We had earlier reported that abundant Canadian nickel looked to be the most effective catalyst for converting coal-derived gasses into liquid fuels, via Fisher-Tropsch, but these academic researchers (from the University of Utah, for Pete's sake - what about WVU?) seem to think preparations made with iron might work better.

Pretty detailed stuff for a technology most people, in light of the failed Benwood CTL project, and others, seem to think doesn't really exist.


Hydroprocessing Euro 4-Type Diesel from High-Temperature Fischer-Tropsch Vacuum Gas Oils - Energy & Fuels (ACS Publications)

Dieter Leckel*
Fischer−Tropsch Refinery Catalysis, Sasol Technology Research and Development, Post Office Box 1, Sasolburg 1947, South Africa
The abstract:
"Various configurations were studied to hydroprocess high-temperature Fischer−Tropsch (HTFT) vacuum gas oils to diesel fuel in compliance with EN590/Euro 4 fuel specifications. Conventional hydroprocessing generates a distillate not conforming to the fuel specifications; however, addition of an isomerization function and extra hydrotreating capacity markedly improved density and cold-flow properties. Hydrocracking the heavy part of the HTFT vacuum gas oil proved to be a viable alternative to generate a HTFT diesel with higher density and good cold-flow properties. Complementary blending studies confirmed that Euro 4 diesel fuel specifications are achievable by blending isomerized hydrotreated HTFT light distillate with HTFT heavy distillates and coal-pyrolysis-derived distillate fractions."
What they're not making clear is that you can derive the HTFT distillates from different sources - thus, the "light" and "heavy" designations. So, whether you get it from coal, coal waste, oil/oily shale, or cellulose (i.e. tree trunks, some crop wastes, old News-Registers, etc.) - which you can - the "pyrolysis" gas can be fiddled with one way or another to get all kinds of stuff we can pump into the tanks of our Fords and Chevies.
And, note again the participation of Sasol. You called 'em, yet?
Joe the Miner

Sulfur Behavior in the Sasol-Lurgi Fixed-Bed Dry-Bottom Gasification Process - Energy & Fuels (ACS Publications)

M. Pat Skhonde*, R. Henry Matjie, J. Reginald Bunt, A. Christien Strydom and Herold Schobert§
Sasol Technology R&D, 1 Klasie Havenga Avenue, PO Box 1, Sasolburg, 1947, School of Chemistry, North West University, Potchefstroom Campus, Private Bag X6001, Potchefstroom 2520, and Department of Energy & Mineral Engineering, Penn State University, 204 Res. East, University Park, Pennsylvania 16802-5000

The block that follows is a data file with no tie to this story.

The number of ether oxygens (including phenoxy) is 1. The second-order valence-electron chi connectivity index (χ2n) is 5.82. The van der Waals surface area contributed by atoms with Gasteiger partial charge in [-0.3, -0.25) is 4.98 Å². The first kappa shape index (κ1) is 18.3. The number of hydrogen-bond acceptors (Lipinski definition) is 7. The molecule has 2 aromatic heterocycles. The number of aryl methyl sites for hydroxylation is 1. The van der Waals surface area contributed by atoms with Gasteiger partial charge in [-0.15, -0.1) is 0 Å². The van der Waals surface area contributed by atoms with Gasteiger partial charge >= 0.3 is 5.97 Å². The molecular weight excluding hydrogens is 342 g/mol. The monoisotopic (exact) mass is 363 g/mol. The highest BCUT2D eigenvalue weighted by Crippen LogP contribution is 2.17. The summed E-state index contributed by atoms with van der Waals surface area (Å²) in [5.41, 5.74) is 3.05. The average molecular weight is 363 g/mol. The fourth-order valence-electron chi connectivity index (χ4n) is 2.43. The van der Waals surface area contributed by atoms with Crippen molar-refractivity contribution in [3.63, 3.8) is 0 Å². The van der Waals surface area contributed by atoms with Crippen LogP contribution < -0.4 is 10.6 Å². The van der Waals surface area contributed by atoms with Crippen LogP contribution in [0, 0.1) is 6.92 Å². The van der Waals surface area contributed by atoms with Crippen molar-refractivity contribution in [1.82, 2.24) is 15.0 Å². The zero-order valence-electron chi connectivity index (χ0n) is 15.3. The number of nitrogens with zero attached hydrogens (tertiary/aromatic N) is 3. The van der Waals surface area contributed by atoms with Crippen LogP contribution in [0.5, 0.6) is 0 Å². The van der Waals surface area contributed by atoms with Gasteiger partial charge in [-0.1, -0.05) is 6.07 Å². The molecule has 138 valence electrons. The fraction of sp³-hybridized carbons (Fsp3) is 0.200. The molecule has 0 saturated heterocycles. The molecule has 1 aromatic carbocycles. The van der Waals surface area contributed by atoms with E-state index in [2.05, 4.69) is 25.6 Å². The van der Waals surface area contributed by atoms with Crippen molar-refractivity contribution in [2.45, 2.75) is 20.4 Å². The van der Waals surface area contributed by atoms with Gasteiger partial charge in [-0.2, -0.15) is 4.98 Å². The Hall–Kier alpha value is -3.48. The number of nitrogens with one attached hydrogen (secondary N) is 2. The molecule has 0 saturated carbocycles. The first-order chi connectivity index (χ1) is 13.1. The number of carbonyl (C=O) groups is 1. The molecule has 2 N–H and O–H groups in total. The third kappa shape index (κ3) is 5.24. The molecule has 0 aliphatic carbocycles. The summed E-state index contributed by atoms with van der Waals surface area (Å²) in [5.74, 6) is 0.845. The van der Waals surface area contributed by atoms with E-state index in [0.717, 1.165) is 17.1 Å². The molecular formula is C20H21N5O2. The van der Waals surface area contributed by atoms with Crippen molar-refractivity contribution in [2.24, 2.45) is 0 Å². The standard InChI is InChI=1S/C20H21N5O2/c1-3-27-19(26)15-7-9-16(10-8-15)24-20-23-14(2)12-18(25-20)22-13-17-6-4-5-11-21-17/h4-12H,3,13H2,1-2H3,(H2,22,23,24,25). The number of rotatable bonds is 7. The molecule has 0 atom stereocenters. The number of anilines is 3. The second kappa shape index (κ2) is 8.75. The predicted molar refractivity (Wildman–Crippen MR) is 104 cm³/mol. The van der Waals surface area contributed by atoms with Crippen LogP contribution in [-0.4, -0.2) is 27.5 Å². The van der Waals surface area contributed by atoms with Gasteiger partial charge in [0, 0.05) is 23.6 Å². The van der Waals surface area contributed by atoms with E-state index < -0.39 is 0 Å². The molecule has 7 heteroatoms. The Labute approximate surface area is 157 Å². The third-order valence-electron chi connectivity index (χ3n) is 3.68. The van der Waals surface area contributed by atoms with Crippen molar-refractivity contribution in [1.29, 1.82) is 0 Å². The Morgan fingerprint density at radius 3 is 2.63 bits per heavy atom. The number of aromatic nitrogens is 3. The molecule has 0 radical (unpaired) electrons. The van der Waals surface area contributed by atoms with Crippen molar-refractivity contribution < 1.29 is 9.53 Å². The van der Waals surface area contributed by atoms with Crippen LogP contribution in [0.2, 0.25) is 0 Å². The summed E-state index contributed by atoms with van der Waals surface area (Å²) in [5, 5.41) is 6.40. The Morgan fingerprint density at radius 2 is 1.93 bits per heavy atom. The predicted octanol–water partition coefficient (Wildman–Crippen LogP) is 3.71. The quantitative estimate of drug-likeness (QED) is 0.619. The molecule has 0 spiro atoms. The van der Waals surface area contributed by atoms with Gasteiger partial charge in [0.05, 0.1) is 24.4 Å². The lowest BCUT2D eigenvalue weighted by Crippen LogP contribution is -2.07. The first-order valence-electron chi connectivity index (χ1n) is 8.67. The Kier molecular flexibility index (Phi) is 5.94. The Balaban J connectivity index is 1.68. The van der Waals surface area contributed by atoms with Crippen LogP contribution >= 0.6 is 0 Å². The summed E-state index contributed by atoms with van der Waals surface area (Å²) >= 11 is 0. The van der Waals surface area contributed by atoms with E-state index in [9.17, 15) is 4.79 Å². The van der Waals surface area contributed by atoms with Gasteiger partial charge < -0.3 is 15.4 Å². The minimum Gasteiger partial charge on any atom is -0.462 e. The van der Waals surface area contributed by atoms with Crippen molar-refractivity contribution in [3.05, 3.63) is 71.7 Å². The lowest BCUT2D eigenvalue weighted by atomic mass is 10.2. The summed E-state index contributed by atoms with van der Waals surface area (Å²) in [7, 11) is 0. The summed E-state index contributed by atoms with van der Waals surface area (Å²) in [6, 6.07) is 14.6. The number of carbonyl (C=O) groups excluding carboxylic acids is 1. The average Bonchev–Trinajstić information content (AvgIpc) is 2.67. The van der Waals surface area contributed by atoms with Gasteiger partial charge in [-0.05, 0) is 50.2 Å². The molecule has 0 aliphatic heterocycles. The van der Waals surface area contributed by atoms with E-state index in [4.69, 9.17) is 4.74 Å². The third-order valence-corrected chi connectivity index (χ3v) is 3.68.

Energy Fuels, 2009, 23 (1), pp 229–235
DOI: 10.1021/ef800613s
Publication Date (Web): December 5, 2008
Copyright © 2008 American Chemical Society
The abstract:

"This article reports on the findings of a study regarding the sulfur behavior across a Sasol−Lurgi gasifier. This was undertaken to understand the behavior of the various sulfur-bearing components in the coal, as they are exposed to the conditions in the gasifier. In this study, conventional characterization techniques were employed to monitor the behavior of sulfur-bearing mineral matter across the gasifier. It was observed from the study that the sulfur-bearing mineral (pyrite) in the coal structure undergoes various changes with pyrite being transformed to pyrrhotite and then to various oxides of iron with the subsequent loss of sulfur to form H2S. A low proportion of the sulfur species including the organically associated sulfur was encapsulated by a melt that was formed by the interaction between kaolinite and fluxing minerals (pyrite, calcite, and dolomite/ankerite) present in the coal at elevated temperatures and pressure, thereby ending up in the ash. The remaining small proportions of sulfur-bearing mineral matter including pyrite and organically bound sulfur in the unburned carbon in the carbonaceous shales also report to the ash."

We're sending this one along for a couple of reasons.

First, note that one of the authors is credentialed by Penn State - who, apparently, participated in the study.

And, they seem to be discussing ways in which objectionable sulfur can be bound to the ash (remember, we've sent you other references to "low-sulfur" liquid fuel derived from coal).

Finally, they are exposing the fact that properly designed coal conversion processes (whether Fischer-Tropsch, or, in this case, Sasol-Lurgi (an FT variant we've previously described for you) can be perform transmutations not only on coal, but on "carbonaceous shales" - a typical component of coal mine waste piles.